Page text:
Nilsen: Well, we spent years making this book and nobody will make the monetary equivalent of the time that they put into this, so it really is a labor of love. It’d be nice at the end of the day if Tim doesn’t lose money on it, because he’s the guy that every time we made a choice, he’d be like, “Yeah, sure.” Glossy cover? “Sure, that’s fine, do it.” He kept signing off on things as the book got progressively nicer, you know? Because it’s only a $35 price point, which is like, it’s kind of a money losing proposition, frankly. But we wanted to have something that was a real memorial to those days of us discovering all this stuff, winning the war against “so-bad-it’s-good” and all that kind of stuff we delude ourselves into thinking that we did.
Tabor: My favorite chapter is where you talk about the last night, at the Colorado street location, when you had Susan Tyrrell there. It almost sounded like the plot from some 90s indie film. How did you decide what beats to hit history-wise, and was there a story or anecdote you wish made it in there that didn’t?
Nilsen: Golly, Kier-La really did the editing of the oral history and I think a thing that happens when you do a thing like that, the good stuff tends to rise to the top. The stories that are just too good end up getting more emphasis, because there were more people amplifying them.
The only thing that I think would be really hard to get across was just the feeling of just every week, that it really was every week, every week, every week for so many years.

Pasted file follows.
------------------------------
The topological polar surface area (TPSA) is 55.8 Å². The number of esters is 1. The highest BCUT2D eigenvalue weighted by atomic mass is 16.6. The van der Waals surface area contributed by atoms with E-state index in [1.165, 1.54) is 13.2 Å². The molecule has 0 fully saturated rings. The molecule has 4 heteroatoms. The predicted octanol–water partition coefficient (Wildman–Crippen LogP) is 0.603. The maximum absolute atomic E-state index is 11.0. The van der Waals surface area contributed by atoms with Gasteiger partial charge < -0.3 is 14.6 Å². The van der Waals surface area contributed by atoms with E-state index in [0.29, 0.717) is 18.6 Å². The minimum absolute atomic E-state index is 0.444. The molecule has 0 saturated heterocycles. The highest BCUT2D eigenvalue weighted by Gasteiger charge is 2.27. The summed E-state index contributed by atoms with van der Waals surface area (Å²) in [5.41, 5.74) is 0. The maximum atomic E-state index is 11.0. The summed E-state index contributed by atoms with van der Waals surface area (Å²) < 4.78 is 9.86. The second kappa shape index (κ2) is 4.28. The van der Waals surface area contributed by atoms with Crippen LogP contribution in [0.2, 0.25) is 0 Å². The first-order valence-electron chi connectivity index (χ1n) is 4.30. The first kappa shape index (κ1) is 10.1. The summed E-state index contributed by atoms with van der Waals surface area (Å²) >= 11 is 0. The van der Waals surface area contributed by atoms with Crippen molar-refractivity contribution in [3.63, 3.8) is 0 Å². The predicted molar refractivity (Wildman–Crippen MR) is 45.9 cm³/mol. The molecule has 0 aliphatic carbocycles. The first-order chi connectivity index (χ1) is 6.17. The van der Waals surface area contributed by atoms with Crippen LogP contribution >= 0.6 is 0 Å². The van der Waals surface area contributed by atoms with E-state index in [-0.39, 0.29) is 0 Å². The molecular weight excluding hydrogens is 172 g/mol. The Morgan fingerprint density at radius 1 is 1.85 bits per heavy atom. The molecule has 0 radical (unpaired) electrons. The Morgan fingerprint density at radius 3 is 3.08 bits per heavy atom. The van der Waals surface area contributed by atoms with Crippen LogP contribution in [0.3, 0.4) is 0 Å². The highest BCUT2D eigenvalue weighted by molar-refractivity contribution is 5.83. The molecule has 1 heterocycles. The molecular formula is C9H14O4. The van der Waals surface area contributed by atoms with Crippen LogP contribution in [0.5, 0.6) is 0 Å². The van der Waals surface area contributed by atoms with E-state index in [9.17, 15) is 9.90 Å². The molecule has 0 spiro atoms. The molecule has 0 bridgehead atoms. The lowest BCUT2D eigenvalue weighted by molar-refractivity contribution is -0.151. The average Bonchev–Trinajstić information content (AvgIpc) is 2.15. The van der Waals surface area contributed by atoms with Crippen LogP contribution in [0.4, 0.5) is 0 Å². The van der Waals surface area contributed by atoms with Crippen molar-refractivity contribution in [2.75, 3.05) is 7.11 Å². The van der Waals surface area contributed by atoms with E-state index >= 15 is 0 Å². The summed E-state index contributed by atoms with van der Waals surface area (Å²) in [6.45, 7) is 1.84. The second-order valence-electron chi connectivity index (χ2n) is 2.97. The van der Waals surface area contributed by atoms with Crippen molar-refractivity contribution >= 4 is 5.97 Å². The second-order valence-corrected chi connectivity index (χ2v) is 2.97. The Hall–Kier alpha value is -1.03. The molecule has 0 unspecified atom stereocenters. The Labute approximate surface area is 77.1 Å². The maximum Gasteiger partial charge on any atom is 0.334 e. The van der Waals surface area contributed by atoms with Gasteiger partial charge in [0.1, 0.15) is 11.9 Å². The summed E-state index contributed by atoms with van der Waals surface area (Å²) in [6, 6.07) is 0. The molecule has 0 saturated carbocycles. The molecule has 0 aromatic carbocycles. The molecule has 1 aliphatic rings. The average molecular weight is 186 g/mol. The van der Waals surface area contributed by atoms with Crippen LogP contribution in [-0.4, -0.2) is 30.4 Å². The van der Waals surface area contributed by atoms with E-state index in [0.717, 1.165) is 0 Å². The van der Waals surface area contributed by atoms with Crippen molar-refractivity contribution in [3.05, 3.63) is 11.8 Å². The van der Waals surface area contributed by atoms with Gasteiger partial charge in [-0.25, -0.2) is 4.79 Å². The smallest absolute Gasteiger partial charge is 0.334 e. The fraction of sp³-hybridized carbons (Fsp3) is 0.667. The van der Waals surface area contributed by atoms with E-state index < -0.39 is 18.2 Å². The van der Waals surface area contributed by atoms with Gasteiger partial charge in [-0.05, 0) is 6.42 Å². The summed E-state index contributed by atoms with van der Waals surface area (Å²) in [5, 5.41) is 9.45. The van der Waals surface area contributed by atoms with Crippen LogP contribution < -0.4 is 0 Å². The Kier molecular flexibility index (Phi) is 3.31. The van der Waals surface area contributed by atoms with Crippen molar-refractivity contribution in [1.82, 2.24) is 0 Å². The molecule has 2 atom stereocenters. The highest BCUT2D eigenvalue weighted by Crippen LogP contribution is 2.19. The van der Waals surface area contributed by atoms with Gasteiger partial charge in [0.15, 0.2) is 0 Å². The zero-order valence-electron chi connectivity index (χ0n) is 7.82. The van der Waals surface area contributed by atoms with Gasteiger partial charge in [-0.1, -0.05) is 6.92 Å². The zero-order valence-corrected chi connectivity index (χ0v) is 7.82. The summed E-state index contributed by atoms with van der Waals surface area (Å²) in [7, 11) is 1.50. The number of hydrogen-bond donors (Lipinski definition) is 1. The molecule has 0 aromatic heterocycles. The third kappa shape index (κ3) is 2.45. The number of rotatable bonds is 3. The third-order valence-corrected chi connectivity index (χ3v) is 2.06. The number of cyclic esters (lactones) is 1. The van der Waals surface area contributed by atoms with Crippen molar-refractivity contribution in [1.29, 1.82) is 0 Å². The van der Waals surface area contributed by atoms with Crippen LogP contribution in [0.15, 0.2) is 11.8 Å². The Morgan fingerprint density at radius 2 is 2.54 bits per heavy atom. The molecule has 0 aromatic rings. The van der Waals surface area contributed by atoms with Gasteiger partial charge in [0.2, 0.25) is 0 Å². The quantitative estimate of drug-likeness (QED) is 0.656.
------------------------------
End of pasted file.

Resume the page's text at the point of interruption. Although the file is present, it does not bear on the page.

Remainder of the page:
So many of the same people were there and you would just check in with the same people every week, and there are people that you would never meet before the series started. By the time you were a few years in, they were among your best friends. I think it’s hard to really convey what that’s like to be not only in that mix, but for me to be like the guy that’s choosing these movies. So there’s sort of like a feeling of incredible responsibility choosing these films, because you’re trying not to lose your friends. You know, if you program too many boring movies in a row, you just lost three friends, that’s a very unique sort of struggle that I faced that other people who were just showing up and enjoying the series were not facing. But for me it was like, okay, I don’t want to show movies that have like rapes or something, because then it’s not a fun series for everybody, you know, arguably not for anybody, and I don’t want to show movies that have long sections of boredom because then it’s like not a fun movie for everybody and we lose some people.
So that whole feeling, the feeling that the series was continually on this thread, because I mean, when it was Wednesday at midnight, like, think about all the inertia, all the social inertia that is working against that, having a series on a weeknight at midnight. Even if it’s free, that’s a hell of a tough time flat.
Tabor: Yeah. I mean, that definitely comes across in the book too. It’s got this kind of undercurrent of this underdog story embedded in the oral history when you come in after Tim, as a regular who ends up taking the reins. I was like, I just want Lars to succeed with Weird Wednesday.